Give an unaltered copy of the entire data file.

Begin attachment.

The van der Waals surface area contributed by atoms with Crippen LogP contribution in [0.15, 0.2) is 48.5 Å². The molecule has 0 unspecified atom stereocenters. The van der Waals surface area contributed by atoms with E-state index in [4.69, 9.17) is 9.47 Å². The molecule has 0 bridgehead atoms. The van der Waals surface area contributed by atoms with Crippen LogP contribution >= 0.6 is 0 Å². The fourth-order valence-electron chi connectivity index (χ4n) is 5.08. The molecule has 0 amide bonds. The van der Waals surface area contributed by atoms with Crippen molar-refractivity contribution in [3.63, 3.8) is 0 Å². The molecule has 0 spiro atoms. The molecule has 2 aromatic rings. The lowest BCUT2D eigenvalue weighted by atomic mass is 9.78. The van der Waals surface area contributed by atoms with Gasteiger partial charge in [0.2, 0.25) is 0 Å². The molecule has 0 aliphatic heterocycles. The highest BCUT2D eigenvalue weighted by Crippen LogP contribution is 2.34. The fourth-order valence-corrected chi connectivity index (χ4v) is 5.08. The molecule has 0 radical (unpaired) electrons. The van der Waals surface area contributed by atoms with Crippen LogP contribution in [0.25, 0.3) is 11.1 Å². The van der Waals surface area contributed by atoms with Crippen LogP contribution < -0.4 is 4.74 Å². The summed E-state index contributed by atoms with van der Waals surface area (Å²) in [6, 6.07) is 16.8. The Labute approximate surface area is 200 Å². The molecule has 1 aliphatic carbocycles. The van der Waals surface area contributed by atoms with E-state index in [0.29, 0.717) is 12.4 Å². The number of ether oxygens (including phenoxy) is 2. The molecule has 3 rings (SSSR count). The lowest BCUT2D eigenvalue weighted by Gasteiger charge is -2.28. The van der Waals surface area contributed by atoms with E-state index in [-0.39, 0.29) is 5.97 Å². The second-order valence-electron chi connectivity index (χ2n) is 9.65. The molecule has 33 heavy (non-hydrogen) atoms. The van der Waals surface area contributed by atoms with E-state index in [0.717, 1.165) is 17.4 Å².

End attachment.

The van der Waals surface area contributed by atoms with Crippen LogP contribution in [0.15, 0.2) is 48.5 Å². The molecule has 0 unspecified atom stereocenters. The van der Waals surface area contributed by atoms with E-state index in [4.69, 9.17) is 9.47 Å². The molecule has 0 bridgehead atoms. The van der Waals surface area contributed by atoms with Crippen LogP contribution >= 0.6 is 0 Å². The fourth-order valence-electron chi connectivity index (χ4n) is 5.08. The molecule has 0 amide bonds. The van der Waals surface area contributed by atoms with Crippen molar-refractivity contribution in [3.63, 3.8) is 0 Å². The molecule has 0 spiro atoms. The molecule has 2 aromatic rings. The lowest BCUT2D eigenvalue weighted by atomic mass is 9.78. The van der Waals surface area contributed by atoms with Gasteiger partial charge in [0.2, 0.25) is 0 Å². The molecule has 0 aliphatic heterocycles. The highest BCUT2D eigenvalue weighted by Crippen LogP contribution is 2.34. The fourth-order valence-corrected chi connectivity index (χ4v) is 5.08. The molecule has 0 radical (unpaired) electrons. The van der Waals surface area contributed by atoms with Crippen LogP contribution in [0.25, 0.3) is 11.1 Å². The van der Waals surface area contributed by atoms with Crippen LogP contribution < -0.4 is 4.74 Å². The summed E-state index contributed by atoms with van der Waals surface area (Å²) in [6, 6.07) is 16.8. The Labute approximate surface area is 200 Å². The molecule has 1 aliphatic carbocycles. The van der Waals surface area contributed by atoms with E-state index in [0.29, 0.717) is 12.4 Å². The number of ether oxygens (including phenoxy) is 2. The molecule has 3 rings (SSSR count). The lowest BCUT2D eigenvalue weighted by Gasteiger charge is -2.28. The van der Waals surface area contributed by atoms with E-state index in [-0.39, 0.29) is 5.97 Å². The second-order valence-electron chi connectivity index (χ2n) is 9.65. The molecule has 33 heavy (non-hydrogen) atoms. The van der Waals surface area contributed by atoms with E-state index in [0.717, 1.165) is 17.4 Å².